George Leonard (Mastery: The Keys to Success and Long-Term Fulfillment)
Meanwhile, hold fast to this thought, and grip it close: yield not to adversity; trust not to prosperity; keep before your eyes the full scope of Fortune's power, as if she would surely do whatever is in her power to do. That which has been long expected comes more gently. Farewell. Footnotes
Seneca (Letters from a Stoic (and Biography))
Like the Critical Theory of the Frankfurt School, postmodernism seeks to institutionalize dishonesty as a legitimate school of thought. The idea of truth as the ultimate goal of the intellectual is discarded. In its place, scholars are asked to pursue political objectives--so long as those political objectives are the 'correct' ones. Postmodernism is not fringe within the community of scholars. It is central. This tells us a great deal about the life of the mind today. Peruse any university course catalogue, and you find names like Foucault, Derrida, and Barthes. Scour the footnotes of scholarly books and journals and a similar story unfolds. With the primacy of philosophies--postmodernism, Critical Theory, and even the right-leaning Straussianism--that exalt dishonesty in the service of supposedly noble causes, is it at all surprising that liars like Alfred Kinsey, Rigoberta Menchu, Alger Hiss, and Margaret Sanger have achieved a venerated status among the intellectuals?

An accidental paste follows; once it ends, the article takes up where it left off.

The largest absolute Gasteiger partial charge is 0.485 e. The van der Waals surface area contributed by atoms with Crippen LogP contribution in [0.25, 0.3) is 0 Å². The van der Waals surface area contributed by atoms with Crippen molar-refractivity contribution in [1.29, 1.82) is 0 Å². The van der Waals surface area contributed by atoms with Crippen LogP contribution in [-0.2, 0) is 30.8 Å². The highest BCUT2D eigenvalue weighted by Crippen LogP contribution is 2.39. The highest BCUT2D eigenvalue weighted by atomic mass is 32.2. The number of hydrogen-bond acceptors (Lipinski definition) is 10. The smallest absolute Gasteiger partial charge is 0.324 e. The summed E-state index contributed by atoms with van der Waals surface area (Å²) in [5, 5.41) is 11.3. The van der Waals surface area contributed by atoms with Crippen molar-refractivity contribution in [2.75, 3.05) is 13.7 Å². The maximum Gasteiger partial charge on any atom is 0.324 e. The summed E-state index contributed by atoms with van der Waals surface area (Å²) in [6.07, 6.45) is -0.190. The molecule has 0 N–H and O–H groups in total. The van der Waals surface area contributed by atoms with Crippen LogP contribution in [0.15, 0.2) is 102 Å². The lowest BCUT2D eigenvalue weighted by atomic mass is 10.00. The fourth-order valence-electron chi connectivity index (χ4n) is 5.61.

Daniel J. Flynn (Intellectual Morons: How Ideology Makes Smart People Fall for Stupid Ideas)
The English,” says M. Grandidier, “have been fortunate in finding in this large and magnificent country a gentle, industrious, and civilized people, who for long have been accustomed to a yoke. But they must be careful; gentleness has its limits, and the yoke should not be allowed to bruise their necks, or they may one day rebel and cast it off.”   Footnote
Jules Verne (The Steam House)